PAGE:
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© 2015 Julia Moris-Hartley

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Angels Among Us

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My students and I recently finished reading Milkweed by Jerry Spinelli. The book’s narrator, Misha, is a young boy of indeterminate age – probably 8 or younger, we decided – who has been living on the streets and thieving for so long that he has no recollection of his past otherwise. His innocence provides moments of humor but also confounds us. How could a child lack memories? How could a young boy exist without knowledge of birthday cakes, baths, and medicines?

Intrigued, I asked the students about their earliest memories. I was surprised that many of them cited memories from age two and three in some detail, while others, like me, were older when their first memories formalized. They recalled sensory details: the fur of a brother’s Halloween costume; hiding in the back of a closet, skin brushed by low-hanging clothes, dark shadows around them. I made my best case for memory’s lack of specificity; they returned with the observation that one person’s memory rarely matches another’s, so an individual’s memory is specific to him- or herself. I suggested that sometimes the stories families tell create a mental image that then supports a family-centered reality. Some agreed; some didn’t. The discussion made me wonder if and how the acquisition of knowledge nudges certain memories to the periphery while other memories remain static and dependable.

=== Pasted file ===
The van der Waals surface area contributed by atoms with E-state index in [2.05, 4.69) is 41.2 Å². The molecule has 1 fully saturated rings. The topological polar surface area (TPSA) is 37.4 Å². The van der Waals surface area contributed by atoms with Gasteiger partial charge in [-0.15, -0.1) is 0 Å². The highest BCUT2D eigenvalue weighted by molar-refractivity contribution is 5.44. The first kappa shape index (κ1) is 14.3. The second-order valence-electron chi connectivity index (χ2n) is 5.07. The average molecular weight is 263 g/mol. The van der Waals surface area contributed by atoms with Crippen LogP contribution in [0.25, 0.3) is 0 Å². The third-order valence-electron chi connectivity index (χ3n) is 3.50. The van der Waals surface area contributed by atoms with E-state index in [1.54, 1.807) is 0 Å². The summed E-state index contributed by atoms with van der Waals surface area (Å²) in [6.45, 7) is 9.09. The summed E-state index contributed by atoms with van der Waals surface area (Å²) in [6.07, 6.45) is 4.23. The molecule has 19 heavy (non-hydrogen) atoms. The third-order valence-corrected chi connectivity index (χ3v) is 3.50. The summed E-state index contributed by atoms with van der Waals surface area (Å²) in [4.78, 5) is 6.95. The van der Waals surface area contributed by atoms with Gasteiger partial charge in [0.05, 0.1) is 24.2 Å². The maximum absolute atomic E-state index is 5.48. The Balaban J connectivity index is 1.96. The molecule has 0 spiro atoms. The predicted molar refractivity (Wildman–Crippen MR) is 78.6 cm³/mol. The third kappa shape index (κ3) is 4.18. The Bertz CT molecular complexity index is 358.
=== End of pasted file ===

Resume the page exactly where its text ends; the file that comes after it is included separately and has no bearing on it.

*

My first memory dates back to age five. Like my students, the details dwell in the senses. I lay in my bed at the house on King Street, tucked under a Holly Hobbie blanket. It was night, and a small column of hallway light fell across my bed. My grandmother, who at the time was undergoing treatment for a cancer she didn’t conquer, sat at the edge of the bed, stroking my forehead. Her sapphire eyes shone in the dark. She wore a velvet robe and turban to match her eyes. Before I fell asleep, I imagined that all angels must look like my grandmother.

*

Misha gives significant thought to the presence of angels. He polls others: do they believe in angels? Some do; others scoff at him. A kind doctor convinces Misha that angels exist, and Misha eventually comes to think that we each have an angel who lives within us.

In the book, Misha is something of an angel himself. He begins life with no one to guide him, yet he intuitively senses right from wrong. He pilfers food wherever he can, but he shares it with those he cares for. He doesn’t have to share any of it – the book is set in the Warsaw ghetto, and everyone is sick with starvation – but he does anyway. I have read Milkweed several times, for pleasure and in preparation for discussion, and Misha is one of the unforgettables: the characters we adopt as real, for whom we root, worry, cry, and laugh as if they were one of our own. Misha made me reconsider the nature of angels.